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Republican governors say it’s time for Mitt Romney to stop asking for apologies and launch a more aggressive campaign against President Obama. The governors gathered in Virginia tell Politico that while they remain confident the economy will ultimately doom Obama, this is no time for Romney to be standing back and he must go on the offensive. Some of the governors said Romney also needs to also move beyond just criticizing Obama to clearly laying out what he plans to do if elected.
Yet some think the demands for more attacks from Romney might be ill-advised, one insider tells the Los Angeles Times’ Doyle McManus. Some insist the key to challenging an incumbent running with a weak economy is to be acceptable to as many people as possible. While there’s no doubt Obama has been winning the message war this week since he was able to change the topic away from the economy and put Romney on the defensive, the Republican candidate also “survived an important test,” writes McManus, “a test of self-restraint.”
Meanwhile, Romney found himself on the receiving end of some friendly fire Sunday as a few Republicans joined calls by Democrats for Romney to release more of his tax returns. Conservative commentator Bill Kristol said on Fox News that “he should release the tax returns tomorrow,” reports the New York Times. Matthew Dowd, a Republican strategist, agreed with Democrats that Romney’s refusal to release returns could be seen as a sign he’s trying to hide something.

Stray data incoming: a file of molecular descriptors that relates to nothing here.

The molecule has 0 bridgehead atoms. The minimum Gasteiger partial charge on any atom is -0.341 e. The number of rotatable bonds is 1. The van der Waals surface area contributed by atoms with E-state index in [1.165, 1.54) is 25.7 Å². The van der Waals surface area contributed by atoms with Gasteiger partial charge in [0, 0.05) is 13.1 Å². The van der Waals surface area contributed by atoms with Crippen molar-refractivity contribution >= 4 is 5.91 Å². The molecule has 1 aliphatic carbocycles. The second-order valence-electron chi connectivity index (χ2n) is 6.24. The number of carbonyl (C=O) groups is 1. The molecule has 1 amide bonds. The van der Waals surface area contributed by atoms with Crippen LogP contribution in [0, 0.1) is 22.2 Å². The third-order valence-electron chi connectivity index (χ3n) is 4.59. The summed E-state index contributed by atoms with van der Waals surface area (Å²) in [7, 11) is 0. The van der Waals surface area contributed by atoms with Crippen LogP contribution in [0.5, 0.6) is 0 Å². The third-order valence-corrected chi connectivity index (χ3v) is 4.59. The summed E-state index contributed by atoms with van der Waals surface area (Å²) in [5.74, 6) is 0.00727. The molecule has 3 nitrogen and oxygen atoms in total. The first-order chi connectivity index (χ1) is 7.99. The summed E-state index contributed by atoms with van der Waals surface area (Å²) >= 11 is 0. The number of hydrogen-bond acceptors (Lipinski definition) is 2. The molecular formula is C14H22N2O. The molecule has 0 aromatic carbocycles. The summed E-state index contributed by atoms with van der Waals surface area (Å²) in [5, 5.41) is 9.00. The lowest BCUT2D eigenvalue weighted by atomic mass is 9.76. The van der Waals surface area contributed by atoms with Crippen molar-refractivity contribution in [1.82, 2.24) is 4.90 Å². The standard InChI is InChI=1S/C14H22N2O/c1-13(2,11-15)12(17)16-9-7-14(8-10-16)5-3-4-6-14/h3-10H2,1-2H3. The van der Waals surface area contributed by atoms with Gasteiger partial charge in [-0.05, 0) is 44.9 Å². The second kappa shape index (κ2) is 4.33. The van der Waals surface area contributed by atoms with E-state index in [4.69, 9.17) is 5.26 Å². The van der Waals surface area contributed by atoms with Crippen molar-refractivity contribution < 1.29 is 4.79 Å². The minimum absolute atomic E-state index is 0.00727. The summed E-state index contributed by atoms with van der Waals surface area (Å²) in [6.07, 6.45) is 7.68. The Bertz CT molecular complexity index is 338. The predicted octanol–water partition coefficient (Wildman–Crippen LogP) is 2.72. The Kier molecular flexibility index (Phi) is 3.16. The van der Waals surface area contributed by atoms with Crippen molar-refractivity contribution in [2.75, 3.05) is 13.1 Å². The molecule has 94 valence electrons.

For now, Romney has released a new ad (embedded below) that uses clips from journalists talking about the president’s negative advertisement. The ad uses what the Hill describes as a “heavily edited clip” from an interview CBS’ Bob Schieffer conducted with senior Obama strategist David Axelrod. “When the president was elected, he talked about hope and change,” Schieffer says in the clip. “Whatever happened to hope and change? Now it seems he just coming right out of the box with these old-fashioned negative ads.”
Schieffer was none too happy to see himself in the ad that aired during his own program Sunday. He opened a later segment of the show saying he was “shocked” by the ad. “That was a question that I posed to David Axelrod—not a statement,” he said, according to Politico. “I have no affiliation with the Romney campaign. This was done without our permission.”